Promote knowledge exchange between fishers to improve good practice
Overall effectiveness category Awaiting assessment
Number of studies: 1
Background information and definitions
Fishers commonly share information through social relationships, and this may lead to increased fishing success (Turner et al. 2014). However, knowledge exchange between fishers could also be used as a tool to help promote sustainable practices, particularly if the central fishers in information-sharing networks can be identified and co-opted to assist managers in the spreading of conservation information (Mbaru & Barnes 2017).
Mbaru E.K. & Barnes M.L. (2017) Key players in conservation diffusion: Using social network analysis to identify critical injection points. Biological Conservation, 210, 222–232.
Turner R.A., Polunin N.V.C. & Stead S.M. (2014) Social networks and fishers' behavior: Exploring the links between information flow and fishing success in the Northumberland lobster fishery. Ecology and Society, 19, 38.
Supporting evidence from individual studies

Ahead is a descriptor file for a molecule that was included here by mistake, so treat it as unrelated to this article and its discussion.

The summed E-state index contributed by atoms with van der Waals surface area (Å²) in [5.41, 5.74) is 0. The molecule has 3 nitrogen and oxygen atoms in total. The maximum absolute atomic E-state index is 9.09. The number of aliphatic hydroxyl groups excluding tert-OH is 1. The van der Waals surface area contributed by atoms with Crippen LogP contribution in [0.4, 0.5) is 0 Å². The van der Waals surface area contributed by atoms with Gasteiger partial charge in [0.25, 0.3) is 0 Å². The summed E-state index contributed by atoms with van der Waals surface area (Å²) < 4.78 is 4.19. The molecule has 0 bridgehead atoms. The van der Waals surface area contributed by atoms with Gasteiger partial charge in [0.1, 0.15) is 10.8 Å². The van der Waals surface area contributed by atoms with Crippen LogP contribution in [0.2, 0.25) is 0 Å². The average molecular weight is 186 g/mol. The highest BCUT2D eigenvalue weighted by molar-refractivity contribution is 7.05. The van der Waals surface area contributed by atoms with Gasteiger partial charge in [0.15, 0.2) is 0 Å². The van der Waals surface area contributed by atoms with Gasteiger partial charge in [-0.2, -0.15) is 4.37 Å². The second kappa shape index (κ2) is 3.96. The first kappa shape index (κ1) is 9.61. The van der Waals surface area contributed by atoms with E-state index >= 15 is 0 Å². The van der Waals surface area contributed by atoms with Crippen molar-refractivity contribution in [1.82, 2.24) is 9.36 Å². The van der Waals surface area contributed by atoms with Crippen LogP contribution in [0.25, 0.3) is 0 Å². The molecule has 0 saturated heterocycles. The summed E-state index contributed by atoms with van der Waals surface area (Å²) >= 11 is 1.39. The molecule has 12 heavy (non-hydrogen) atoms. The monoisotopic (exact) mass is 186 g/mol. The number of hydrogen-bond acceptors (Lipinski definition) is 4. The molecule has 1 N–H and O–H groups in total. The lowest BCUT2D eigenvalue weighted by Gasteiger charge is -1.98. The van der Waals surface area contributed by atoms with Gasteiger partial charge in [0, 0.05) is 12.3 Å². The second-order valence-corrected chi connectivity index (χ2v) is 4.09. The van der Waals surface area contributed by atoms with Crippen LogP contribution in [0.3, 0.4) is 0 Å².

A before-and-after study in 2005–2007 in pelagic waters north of Hawaii, USA (Howell et al. 2008) found that a tool (‘TurtleWatch’) created to facilitate knowledge exchange and the avoidance of loggerhead turtle Caretta caretta interactions with a swordfish Xiphias gladius shallow-set longline fishery, did not reduce turtle catch, and fishers did not spend less time fishing in areas recommended for avoidance by the tool. Results were not statistically tested. After the tool was deployed, 0–0.03 loggerhead turtles/1000 hooks (12 total turtles) were caught compared to 0.01–0.04 loggerhead turtles/1000 hooks (17 total turtles) in the previous year and 0–0.05 turtles/1000 hooks (9 total turtles) two years earlier. Fishers did not remain south of the fishing boundary line recommended by the tool, instead the whole fishery moved further north than previously and remained north for a longer time than in the two preceding years (see paper for details). ‘TurtleWatch’ combined historical fishing, environmental and turtle behavioural data to recommend areas to avoid fishing. In January–March 2007, information from the tool was disseminated daily in electronic and paper format to industry professionals and fishers. The fishery also had a legal catch limit of 17 turtles/year, after which fishery closures were imposed. In January–March 2005–2007, line deployments (2005: 520 deployments; 2006: 842; 2007: 797), number of hooks put out (2005: 429,580 hooks; 2006: 670,914; 2007: 689,486), and loggerhead turtle interactions were monitored.Study and other actions tested